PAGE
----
This blog provides commentary on interesting geological events occurring around the world in the context of my own work. This work is, broadly, geological fluid dynamics. The events that I highlight here are those that resonate with my professional life and ideas, and my goal is to interpret them in the context of ideas I've developed in my research. The blog does not represent any particular research agenda. It is written on a personal basis and does not seek to represent the University of Illinois, where I am a professor of geology and physics. Enjoy Geology in Motion! I would be glad to be alerted to geologic events of interest to post here! I hope that this blog can provide current event materials that will make geology come alive.

Banner image is by Ludie Cochrane..

Susan Kieffer can be contacted at s1kieffer at gmail.com

Friday, November 19, 2010

Degassing of Comet Hartley 2--Geysers causing a cosmic snow storm!

Images from the HIgh-Resolution Imager on NASA's EPOXI spacecraft.
Credit: NASA/JPL-Caltech UMD
More images can be found at http://epoxi.umd.edu/
In this amazing image released this week by  NASA's EPOXI mission, two different dynamic processes are shown.  The tiny (~0.93 mile length) peanut-shaped object is Comet Hartley 2. (It's actually being described as more like a drumstick with knobby ends than a peanut.) The images, in different infrared wavelengths, show the distribution of water vapor, dust, CO2, and ice crystals around the comet. The NASA press releases   emphasize that the difference between the smooth and rough areas on this comet are associated with the a difference in the erupting gas: water vapor from the smooth central section, and CO2 from the jagged ends of the peanut. From press articles, it appears that Hartley 2 is producing about 200 tons per second of water vapor; the flux of CO2 has not been estimated as far as I can tell. The H2O vapor production rate is comparable to the rate estimated for production by the plumes at the south pole of Enceladus, an active satellite of Saturn.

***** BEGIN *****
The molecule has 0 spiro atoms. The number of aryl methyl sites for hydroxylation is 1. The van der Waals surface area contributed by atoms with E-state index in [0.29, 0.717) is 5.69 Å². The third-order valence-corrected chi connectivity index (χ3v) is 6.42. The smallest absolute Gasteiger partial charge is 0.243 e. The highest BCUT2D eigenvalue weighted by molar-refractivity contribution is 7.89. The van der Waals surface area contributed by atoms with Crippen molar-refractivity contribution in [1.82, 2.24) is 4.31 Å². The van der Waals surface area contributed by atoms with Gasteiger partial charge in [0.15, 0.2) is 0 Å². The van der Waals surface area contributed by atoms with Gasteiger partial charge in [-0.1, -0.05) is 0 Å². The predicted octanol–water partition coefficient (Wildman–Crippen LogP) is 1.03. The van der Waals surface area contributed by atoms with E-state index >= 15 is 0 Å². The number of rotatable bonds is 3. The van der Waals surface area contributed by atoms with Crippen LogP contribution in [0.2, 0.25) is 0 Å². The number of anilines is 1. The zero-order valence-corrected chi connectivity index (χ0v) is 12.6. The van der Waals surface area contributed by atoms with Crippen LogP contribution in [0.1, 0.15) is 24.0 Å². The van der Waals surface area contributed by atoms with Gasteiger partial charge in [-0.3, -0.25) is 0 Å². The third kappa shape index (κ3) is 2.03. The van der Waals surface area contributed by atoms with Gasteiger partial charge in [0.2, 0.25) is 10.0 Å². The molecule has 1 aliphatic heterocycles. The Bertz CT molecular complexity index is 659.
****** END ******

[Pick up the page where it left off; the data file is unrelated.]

Artist's conception of degassing on Comet Hartley 2.
An analysis of the dynamics of the jets as geysers erupting into a vacuum can be found in Yelle, R.V., Soderblom, L.A., and Jokippi, J.R., Formation of jets in Comet 19P/Borrelly by subsurface geysers, Icarus, 167, 30-35, 2004. Their proposal is that there are cavities in the subsurface of the comet that have nozzle-like outlets to the vacuum of space.  As gas flows from a cavity through a narrow nozzle, the flow becomes collimated, and focused jets such as those observed in these images are produced.  Dust is entrained in the gas flow and is accelerated out into a fairly linear jet.  When the gas leaves the cavity, it expands laterally because of the high overpressures compared to the vacuum of space, but the density drops so rapidly that the dust grains that it has been carrying continue on their collimated trajectories, decoupled from the gas.  The result is a diffuse gas cloud with collimated beams of dust or ice. This appears to be the first time that it's been shown that sublimation of subsurface carbon dioxide drives the outgassing of a comet's nucleus.

Other articles of interest: Emily Lakdawalla writes The Planetary Society Blog and has a nice essay describing the features on the comet.

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